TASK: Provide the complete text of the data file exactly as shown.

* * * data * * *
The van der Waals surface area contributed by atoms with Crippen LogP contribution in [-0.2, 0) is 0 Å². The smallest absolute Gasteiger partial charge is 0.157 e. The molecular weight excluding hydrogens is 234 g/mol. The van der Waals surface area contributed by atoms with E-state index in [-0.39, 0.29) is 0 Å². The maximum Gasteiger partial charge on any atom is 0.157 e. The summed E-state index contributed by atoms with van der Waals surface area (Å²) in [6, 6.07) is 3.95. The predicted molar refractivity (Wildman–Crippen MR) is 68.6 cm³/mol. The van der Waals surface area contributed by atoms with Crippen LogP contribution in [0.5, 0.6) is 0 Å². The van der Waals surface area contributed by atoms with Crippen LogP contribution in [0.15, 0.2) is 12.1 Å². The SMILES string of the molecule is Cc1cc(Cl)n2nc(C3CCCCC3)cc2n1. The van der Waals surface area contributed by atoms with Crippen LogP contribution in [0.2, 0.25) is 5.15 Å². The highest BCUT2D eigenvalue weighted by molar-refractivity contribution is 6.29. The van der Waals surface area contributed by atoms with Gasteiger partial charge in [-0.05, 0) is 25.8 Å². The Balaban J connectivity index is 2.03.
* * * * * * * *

The van der Waals surface area contributed by atoms with Crippen LogP contribution in [-0.2, 0) is 0 Å². The smallest absolute Gasteiger partial charge is 0.157 e. The molecular weight excluding hydrogens is 234 g/mol. The van der Waals surface area contributed by atoms with E-state index in [-0.39, 0.29) is 0 Å². The maximum Gasteiger partial charge on any atom is 0.157 e. The summed E-state index contributed by atoms with van der Waals surface area (Å²) in [6, 6.07) is 3.95. The predicted molar refractivity (Wildman–Crippen MR) is 68.6 cm³/mol. The van der Waals surface area contributed by atoms with Crippen LogP contribution in [0.5, 0.6) is 0 Å². The van der Waals surface area contributed by atoms with Crippen LogP contribution in [0.15, 0.2) is 12.1 Å². The SMILES string of the molecule is Cc1cc(Cl)n2nc(C3CCCCC3)cc2n1. The van der Waals surface area contributed by atoms with Crippen LogP contribution in [0.2, 0.25) is 5.15 Å². The highest BCUT2D eigenvalue weighted by molar-refractivity contribution is 6.29. The van der Waals surface area contributed by atoms with Gasteiger partial charge in [-0.05, 0) is 25.8 Å². The Balaban J connectivity index is 2.03.